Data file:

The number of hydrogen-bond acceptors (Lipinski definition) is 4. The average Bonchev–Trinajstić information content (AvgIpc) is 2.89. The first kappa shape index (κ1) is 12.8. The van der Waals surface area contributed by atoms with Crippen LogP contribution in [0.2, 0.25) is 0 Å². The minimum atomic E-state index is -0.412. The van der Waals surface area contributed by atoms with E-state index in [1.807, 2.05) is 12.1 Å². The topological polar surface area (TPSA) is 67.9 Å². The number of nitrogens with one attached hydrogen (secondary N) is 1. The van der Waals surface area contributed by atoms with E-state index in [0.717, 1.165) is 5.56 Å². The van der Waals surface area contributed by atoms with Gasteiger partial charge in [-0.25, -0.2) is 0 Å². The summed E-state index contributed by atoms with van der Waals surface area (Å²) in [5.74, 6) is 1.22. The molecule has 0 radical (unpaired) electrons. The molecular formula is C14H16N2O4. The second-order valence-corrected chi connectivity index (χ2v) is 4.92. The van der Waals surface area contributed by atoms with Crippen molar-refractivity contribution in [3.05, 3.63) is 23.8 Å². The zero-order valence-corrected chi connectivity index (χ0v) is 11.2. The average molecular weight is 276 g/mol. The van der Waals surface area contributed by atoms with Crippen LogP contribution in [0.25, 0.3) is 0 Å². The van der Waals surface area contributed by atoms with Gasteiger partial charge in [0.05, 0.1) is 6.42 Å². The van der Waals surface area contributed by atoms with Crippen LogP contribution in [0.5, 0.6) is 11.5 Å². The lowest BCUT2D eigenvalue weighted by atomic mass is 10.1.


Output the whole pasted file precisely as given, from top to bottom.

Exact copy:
The number of hydrogen-bond acceptors (Lipinski definition) is 4. The average Bonchev–Trinajstić information content (AvgIpc) is 2.89. The first kappa shape index (κ1) is 12.8. The van der Waals surface area contributed by atoms with Crippen LogP contribution in [0.2, 0.25) is 0 Å². The minimum atomic E-state index is -0.412. The van der Waals surface area contributed by atoms with E-state index in [1.807, 2.05) is 12.1 Å². The topological polar surface area (TPSA) is 67.9 Å². The number of nitrogens with one attached hydrogen (secondary N) is 1. The van der Waals surface area contributed by atoms with E-state index in [0.717, 1.165) is 5.56 Å². The van der Waals surface area contributed by atoms with Gasteiger partial charge in [-0.25, -0.2) is 0 Å². The summed E-state index contributed by atoms with van der Waals surface area (Å²) in [5.74, 6) is 1.22. The molecule has 0 radical (unpaired) electrons. The molecular formula is C14H16N2O4. The second-order valence-corrected chi connectivity index (χ2v) is 4.92. The van der Waals surface area contributed by atoms with Crippen molar-refractivity contribution in [3.05, 3.63) is 23.8 Å². The zero-order valence-corrected chi connectivity index (χ0v) is 11.2. The average molecular weight is 276 g/mol. The van der Waals surface area contributed by atoms with Crippen LogP contribution in [0.25, 0.3) is 0 Å². The van der Waals surface area contributed by atoms with Gasteiger partial charge in [0.05, 0.1) is 6.42 Å². The van der Waals surface area contributed by atoms with Crippen LogP contribution in [0.5, 0.6) is 11.5 Å². The lowest BCUT2D eigenvalue weighted by atomic mass is 10.1.